Gravity and kinetic energy storage startup Energy Vault and ‘thermal pumped hydro’ startup Malta Inc have both said this week that their technologies could be set for gigawatt-hour scale deployments.
Energy Vault’s systems will be used in the production of synthetic sustainable aviation fuel, according to the terms of a 1.6GWh agreement the Switzerland-headquartered technology provider has signed with DG Fuels.
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DG Fuels has developed a fuel production process based on carbon conversion and hydrogen electrolysis which is claimed could reach 93% carbon conversion efficiency. The company believes that it could reduce the amount of feedstock needed to produce fuels which could be used in conventional aircraft engines.
Energy Vault has developed an energy storage technology which involves lifting then lowering and swinging huge weights from cranes mounted on towers. The company claims its tech is scalable to provide large amounts of energy for durations ranging from two to 12 hours.
While the company has yet to deliver any systems to customers, it is targeting public listing of its shares through combination with Novus Capital Corporation II, a special purpose acquisition company (SPAC).
The energy storage company has also yet to perfect or productise the systems it is seeking to create, it revealed in regulatory filings made ahead of the planned SPAC merger. Yet it said this week that DG Fuels wants to deploy the technology across multiple projects, beginning with a 500MWh project in Louisiana, US, that Energy Vault said is expected to commence in the middle of next year.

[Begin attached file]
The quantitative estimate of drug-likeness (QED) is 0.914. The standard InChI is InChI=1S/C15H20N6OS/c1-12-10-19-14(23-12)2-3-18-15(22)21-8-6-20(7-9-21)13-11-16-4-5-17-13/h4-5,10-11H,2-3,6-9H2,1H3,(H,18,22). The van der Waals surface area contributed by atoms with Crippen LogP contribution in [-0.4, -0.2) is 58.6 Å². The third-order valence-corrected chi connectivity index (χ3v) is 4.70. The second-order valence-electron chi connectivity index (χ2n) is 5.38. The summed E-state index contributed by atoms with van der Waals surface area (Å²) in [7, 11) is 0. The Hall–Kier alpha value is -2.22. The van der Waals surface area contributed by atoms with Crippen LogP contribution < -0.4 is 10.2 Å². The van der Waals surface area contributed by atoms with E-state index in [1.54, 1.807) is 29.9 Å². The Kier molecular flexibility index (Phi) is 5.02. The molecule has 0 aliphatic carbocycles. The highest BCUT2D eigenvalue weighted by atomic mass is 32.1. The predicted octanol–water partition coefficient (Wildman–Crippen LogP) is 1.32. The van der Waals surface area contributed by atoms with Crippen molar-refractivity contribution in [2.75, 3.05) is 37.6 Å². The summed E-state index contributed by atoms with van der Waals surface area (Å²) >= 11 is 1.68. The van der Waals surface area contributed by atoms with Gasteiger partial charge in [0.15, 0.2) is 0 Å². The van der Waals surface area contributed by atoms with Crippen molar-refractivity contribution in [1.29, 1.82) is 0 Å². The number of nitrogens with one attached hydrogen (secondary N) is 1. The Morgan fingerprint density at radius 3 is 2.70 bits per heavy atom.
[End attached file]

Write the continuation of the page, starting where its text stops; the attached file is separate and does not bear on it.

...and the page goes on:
Followed by similar projects in British Columbia and Ohio, Energy Vault said the deal will be worth US$520 million in revenues.
Energy Vault’s systems will be combined with solar PV to firm and shape renewable energy output to meet the demand for DG Fuel’s green hydrogen production, powering water electrolysis to produce hydrogen and oxygen feedstock. DG Fuel claims its production process has zero CO2 life cycle emissions.
Molten salt, anti-freeze and engines for long-duration electricity storage and heat
Meanwhile Malta Inc, a Massachusetts-headquartered company which has developed a grid-scale electro-thermal energy storage tech, is in discussions to deploy a 1,000MWh system in the Maritimes, Canada.
Malta Inc is in talks with local utility NB Power to potentially build its system in New Brunswick and it could be in service during 2024, the company claimed.
Malta’s so-called ‘pumped heat storage’ technology can provide up to 200 hours of storage, although the company has previously said it is targeting opportunities for applications that require 10 – 12 hours. The systems convert electricity into heat which is then stored in molten salt. At the same time it produces cold energy which is stored in vats of a special cooling liquid that is described as being similar to anti-freeze.
The hot and cold are then converted back into electrical energy as needed, using a heat engine driven by the temperature difference. The company claims its systems can be built using abundant materials, combining together different processes from established and proven industries.
In July, Malta Inc signed a deal with Siemens Energy to co-develop turbomachinery components for its systems and in March Energy-Storage.news reported the company’s closing of a US$50 million funding round, with investors including Facebook co-founder Dustin Moskowitz and Bill Gates’ Breakthrough Energy Ventures taking part.
NB Power would use the technology to store power for when it needs to be used, enabling the community to diversify its resources mix to include more renewable generation, electrification of homes and businesses and accommodate electric vehicles. Malta said heat run off as a byproduct of its storage system’s operation can also be used is district and industrial and commercial heating.